This truth applies to everything other than God. If I was talking to people who are not believers in God I would be saying that this truth means your spiritual life is shallow and of little meaning. I would argue that a shallow spiritual life does not prepare us for the hard times that life brings.  It is not surprising that those who shun God turn to therapies like mindfulness and meditation for strength to deal with life’s offerings. Whether we live solely for our children or for education or independence this truth applies. These things fall away and we are left with the ‘me’ that is largely empty. The true irony of life is that when we give ourselves to God we see this world differently. We find a lasting meaning. We gain a new purpose in life that rescues us from the self.  We discover a new appreciation of life. And our happiness turns to a deeper sense of well-being – what the Bible refers to as joy. 

It is a good thing to audit our lives if for no other reason than that we may come to the sunset years of our lives full of regrets. We may enter our sunset years realising that we have put too much energy here and there and that these things took us away from what is really important and valuable. Sadly one encounters people who have put so much into their professional life that their family may have suffered, or at least they perceive that to be the case. They end their professional life with regrets. God in Christ Jesus helps us discern what is truly valuable.  In repenting – turning around and facing God – we come to see and experience a reality that is truly blessed. To find our centre of gravity in the Creator God connects us to the fundamental source of all gravity – love. I speak here of the spiritual centre of all life, which ultimately is love.  That is what the Bible says that God is love [1 Jn 4:8]. When we are drawn to that centre our life finds stability, purpose and meaning.

Jesus was warning the people then and his words warn us today. If we neglect this spiritual centre, which is God, and withdraw from the gravitational pull of God’s love we will die alone with nothing. If you think I am talking nonsense then think of the people who have achieved great success yet feel worthless and alone. This is most evident in lives of some very successful artists, singers, sportspeople and the like.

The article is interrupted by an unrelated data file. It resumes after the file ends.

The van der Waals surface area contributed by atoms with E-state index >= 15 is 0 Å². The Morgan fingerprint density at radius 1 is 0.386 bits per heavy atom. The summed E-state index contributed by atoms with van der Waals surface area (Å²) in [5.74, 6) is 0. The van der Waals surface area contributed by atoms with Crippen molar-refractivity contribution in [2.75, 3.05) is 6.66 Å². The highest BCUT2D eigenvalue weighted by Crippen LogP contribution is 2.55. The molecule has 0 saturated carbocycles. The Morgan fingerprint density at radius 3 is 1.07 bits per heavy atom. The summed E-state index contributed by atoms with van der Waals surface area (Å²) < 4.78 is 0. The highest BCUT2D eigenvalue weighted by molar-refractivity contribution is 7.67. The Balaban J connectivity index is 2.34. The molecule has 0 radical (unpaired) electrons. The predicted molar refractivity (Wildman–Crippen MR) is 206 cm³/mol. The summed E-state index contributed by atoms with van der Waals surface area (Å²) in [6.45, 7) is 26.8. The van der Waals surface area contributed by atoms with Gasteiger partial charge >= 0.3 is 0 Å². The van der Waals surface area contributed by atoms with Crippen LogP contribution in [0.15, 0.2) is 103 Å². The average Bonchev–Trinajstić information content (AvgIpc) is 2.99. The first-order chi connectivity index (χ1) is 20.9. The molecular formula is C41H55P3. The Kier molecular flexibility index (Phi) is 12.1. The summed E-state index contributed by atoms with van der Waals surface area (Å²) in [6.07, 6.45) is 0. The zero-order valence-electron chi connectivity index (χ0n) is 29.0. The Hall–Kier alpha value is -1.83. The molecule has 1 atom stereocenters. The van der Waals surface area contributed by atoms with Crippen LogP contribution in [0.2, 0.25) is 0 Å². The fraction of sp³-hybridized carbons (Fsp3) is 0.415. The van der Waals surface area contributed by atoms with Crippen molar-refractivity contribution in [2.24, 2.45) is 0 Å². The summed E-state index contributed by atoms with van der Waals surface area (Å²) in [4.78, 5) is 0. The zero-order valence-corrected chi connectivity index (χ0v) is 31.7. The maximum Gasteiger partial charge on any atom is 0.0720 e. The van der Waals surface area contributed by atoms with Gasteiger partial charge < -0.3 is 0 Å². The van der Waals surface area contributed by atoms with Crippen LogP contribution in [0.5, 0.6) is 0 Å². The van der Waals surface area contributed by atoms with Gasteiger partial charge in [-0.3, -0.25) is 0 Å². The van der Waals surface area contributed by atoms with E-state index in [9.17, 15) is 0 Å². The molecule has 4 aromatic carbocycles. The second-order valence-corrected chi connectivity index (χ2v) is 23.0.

Now you may be saying that it is too late for me. It is never too late for us. Jesus’ final illustration about the barren fig tree, the owner and the gardener reminds us of the ever forgiving nature of God. The fig tree is given another chance to bear fruit. But it remains true that if the tree does not bear fruit it is worthless and another tree must take its place. The test of where we centre our lives lies in the type of fruit we bear. What are we producing? What is our contribution to life?  We need to be careful how we answer these questions. The person lacking self-confidence may to easily damn themselves and the confident person may too easily affirm their life.  It is best that we invite an independent and reflective person to help us examine ourselves.  

Let us return to this story Jesus tells about the owner, the tree and the gardener. The essence of its truth is that God is always ready to receive someone who repents: someone who turns to God.  We have Jesus’ parable of the Prodigal son. It tells us that there is always the ‘heavenly parent’, waiting to receive us home. The parable of the Prodigal Son is really the parable of the ‘Waiting Father’.  Isaiah leaves us in no doubt as to the nature of God when he says: 

Seek the LORD while he may be found,

call upon him while he is near;

let the wicked forsake their way,

and the unrighteous their thoughts;

let them return to the LORD, that he may have mercy on them,

and to our God, for he will abundantly pardon.

For my thoughts are not your thoughts,

nor are your ways my ways, says the LORD.

For as the heavens are higher than the earth,

so are my ways higher than your ways

and my thoughts than your thoughts.

[Isaiah 55: 6-9]



Peter C Whitaker, Leighmoor UC:  24/03/2019